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InfoQ Homepage News ZeroTurnaround Discontinues LiveRebel, Market not Ready for Release Automation

ZeroTurnaround Discontinues LiveRebel, Market not Ready for Release Automation

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ZeroTurnaround has announced the discontinuation of their application release automation product, LiveRebel, claiming that the release automation market is not big enough because it is not one of the top problems that teams face, and there is no clear picture of what release management should be.

According to Jevgeni Kabanov, ZeroTurnararound CEO, who we interviewed last March, there are two main reasons why the mid-market was not very good for them.

Firstly, there is no agreement on what release management should even look like:

Continuous Delivery and DevOps movements had some ideas, but the approaches were wildly different. Virtual images, microcontainers, configuration management and build servers were all used for release orchestration. Even then, our typical competitor was still just a bunch of bash scripts with a wiki.

And secondly, release management was not anywhere near the top problems for a typical potential customer:

Release management provides little value if you don’t have automated builds, provisioning and a well-defined release process and unfortunately most potential customers would have none of those.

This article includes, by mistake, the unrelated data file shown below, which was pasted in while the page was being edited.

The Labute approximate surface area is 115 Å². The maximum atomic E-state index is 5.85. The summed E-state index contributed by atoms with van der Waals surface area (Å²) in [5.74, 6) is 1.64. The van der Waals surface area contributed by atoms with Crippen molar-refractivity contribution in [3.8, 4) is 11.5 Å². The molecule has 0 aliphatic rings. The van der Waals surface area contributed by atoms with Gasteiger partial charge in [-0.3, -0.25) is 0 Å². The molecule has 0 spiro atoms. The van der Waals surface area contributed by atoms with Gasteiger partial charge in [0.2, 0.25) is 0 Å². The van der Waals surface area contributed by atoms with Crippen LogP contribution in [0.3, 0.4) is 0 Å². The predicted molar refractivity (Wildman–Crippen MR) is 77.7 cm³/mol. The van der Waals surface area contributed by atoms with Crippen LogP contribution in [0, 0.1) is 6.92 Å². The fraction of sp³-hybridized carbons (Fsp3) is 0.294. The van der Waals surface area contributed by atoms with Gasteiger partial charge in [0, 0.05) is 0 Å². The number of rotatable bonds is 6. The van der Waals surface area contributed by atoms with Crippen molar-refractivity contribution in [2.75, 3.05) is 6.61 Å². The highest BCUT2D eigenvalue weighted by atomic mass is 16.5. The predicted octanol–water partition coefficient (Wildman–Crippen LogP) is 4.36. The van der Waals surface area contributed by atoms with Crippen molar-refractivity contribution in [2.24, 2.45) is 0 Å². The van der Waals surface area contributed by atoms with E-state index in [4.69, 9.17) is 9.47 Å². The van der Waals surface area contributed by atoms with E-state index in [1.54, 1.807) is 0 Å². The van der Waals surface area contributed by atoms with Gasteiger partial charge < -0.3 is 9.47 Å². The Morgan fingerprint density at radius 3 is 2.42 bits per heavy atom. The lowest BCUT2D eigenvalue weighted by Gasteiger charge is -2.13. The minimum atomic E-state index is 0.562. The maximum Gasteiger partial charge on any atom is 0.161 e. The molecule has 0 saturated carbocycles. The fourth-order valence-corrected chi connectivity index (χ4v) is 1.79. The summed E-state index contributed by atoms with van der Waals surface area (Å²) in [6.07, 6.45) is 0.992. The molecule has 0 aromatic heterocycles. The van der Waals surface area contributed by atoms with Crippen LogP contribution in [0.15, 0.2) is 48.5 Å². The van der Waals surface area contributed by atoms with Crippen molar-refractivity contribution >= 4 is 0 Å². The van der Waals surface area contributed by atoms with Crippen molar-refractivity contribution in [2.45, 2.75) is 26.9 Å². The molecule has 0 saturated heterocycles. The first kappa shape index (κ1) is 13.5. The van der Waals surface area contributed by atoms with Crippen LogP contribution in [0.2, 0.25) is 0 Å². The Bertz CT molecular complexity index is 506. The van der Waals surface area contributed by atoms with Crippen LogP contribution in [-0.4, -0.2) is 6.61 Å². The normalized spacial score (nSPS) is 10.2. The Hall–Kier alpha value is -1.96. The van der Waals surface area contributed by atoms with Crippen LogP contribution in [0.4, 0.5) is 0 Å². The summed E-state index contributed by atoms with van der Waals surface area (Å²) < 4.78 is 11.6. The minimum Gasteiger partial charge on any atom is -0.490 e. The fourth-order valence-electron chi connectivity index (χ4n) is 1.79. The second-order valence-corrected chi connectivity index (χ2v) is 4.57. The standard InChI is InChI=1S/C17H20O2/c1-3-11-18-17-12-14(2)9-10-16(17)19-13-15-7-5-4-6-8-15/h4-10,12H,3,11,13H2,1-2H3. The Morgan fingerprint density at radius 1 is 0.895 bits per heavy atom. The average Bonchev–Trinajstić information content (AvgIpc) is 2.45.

After version 3.0, just released at the beginning of 2014, the company had it clear that the market conditions were not good for the product:

The deals we were closing were folks who have solved these issues, but stopped short from scripting out their release process or were for some reason unhappy with their scripts. After the LiveRebel 3.0 release, which removed most other reasons the deals wouldn’t succeed, it became increasingly clear that current market conditions do not support the sale of LiveRebel as a product.

InfoQ has talked to Jevgeni Kabanov about his opinion on the market:

Do you imply that the higher market with over hundreds of servers is more receptive to orchestration solutions? is it just because the volume or the multiple heterogeneous environments?

I believe so, but not because of the volume of the environments. Rather, larger companies are used to putting rigorous processes in place and can decide to standardise on one customised solution throughout the business. The lack of established process is what kills the opportunity in the mid-market more than anything else.

Did you find that larger companies had automated builds, provisioning and a well-defined release process, and not the smaller companies? Or is it a matter of being a newer company or startup, that does not have to deal with so much legacy, vs established companies?

It depended heavily on how organised the company was. It depended much more on the industry than on anything else. E.g. SaaS companies would typically be more organised than almost anyone else, because both their development and their operations are business critical. The less important IT was to the business, the less attention would the delivery process get.

Given that you mention that your typical competitor was still "just a bunch of bash scripts with a wiki", do you think more lower level tools like Rundeck will win over tools like Puppet or Chef that forces people to learn a "new way" of doing things?